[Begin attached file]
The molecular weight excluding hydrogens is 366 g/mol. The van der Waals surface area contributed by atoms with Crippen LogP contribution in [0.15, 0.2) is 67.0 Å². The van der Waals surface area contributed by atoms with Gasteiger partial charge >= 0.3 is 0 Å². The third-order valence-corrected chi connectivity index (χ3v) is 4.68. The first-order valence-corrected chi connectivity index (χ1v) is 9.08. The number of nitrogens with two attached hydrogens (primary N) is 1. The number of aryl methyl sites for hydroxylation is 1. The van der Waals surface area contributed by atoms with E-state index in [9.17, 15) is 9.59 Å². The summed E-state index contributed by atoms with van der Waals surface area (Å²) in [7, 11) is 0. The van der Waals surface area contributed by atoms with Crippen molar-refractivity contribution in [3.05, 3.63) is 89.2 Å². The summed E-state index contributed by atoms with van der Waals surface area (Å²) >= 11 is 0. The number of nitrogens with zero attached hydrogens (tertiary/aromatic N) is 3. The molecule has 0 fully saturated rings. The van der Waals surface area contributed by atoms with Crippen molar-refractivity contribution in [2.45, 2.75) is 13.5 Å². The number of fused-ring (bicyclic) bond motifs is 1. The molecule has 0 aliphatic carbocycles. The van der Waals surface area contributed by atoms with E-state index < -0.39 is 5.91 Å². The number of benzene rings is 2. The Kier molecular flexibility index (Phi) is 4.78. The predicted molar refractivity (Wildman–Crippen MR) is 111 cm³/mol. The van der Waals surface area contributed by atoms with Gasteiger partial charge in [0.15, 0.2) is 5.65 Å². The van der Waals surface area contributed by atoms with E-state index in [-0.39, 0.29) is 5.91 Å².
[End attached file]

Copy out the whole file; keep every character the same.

The molecular weight excluding hydrogens is 366 g/mol. The van der Waals surface area contributed by atoms with Crippen LogP contribution in [0.15, 0.2) is 67.0 Å². The van der Waals surface area contributed by atoms with Gasteiger partial charge >= 0.3 is 0 Å². The third-order valence-corrected chi connectivity index (χ3v) is 4.68. The first-order valence-corrected chi connectivity index (χ1v) is 9.08. The number of nitrogens with two attached hydrogens (primary N) is 1. The number of aryl methyl sites for hydroxylation is 1. The van der Waals surface area contributed by atoms with E-state index in [9.17, 15) is 9.59 Å². The summed E-state index contributed by atoms with van der Waals surface area (Å²) in [7, 11) is 0. The van der Waals surface area contributed by atoms with Crippen molar-refractivity contribution in [3.05, 3.63) is 89.2 Å². The summed E-state index contributed by atoms with van der Waals surface area (Å²) >= 11 is 0. The number of nitrogens with zero attached hydrogens (tertiary/aromatic N) is 3. The molecule has 0 fully saturated rings. The van der Waals surface area contributed by atoms with Crippen molar-refractivity contribution in [2.45, 2.75) is 13.5 Å². The number of fused-ring (bicyclic) bond motifs is 1. The molecule has 0 aliphatic carbocycles. The van der Waals surface area contributed by atoms with E-state index < -0.39 is 5.91 Å². The number of benzene rings is 2. The Kier molecular flexibility index (Phi) is 4.78. The predicted molar refractivity (Wildman–Crippen MR) is 111 cm³/mol. The van der Waals surface area contributed by atoms with Gasteiger partial charge in [0.15, 0.2) is 5.65 Å². The van der Waals surface area contributed by atoms with E-state index in [-0.39, 0.29) is 5.91 Å².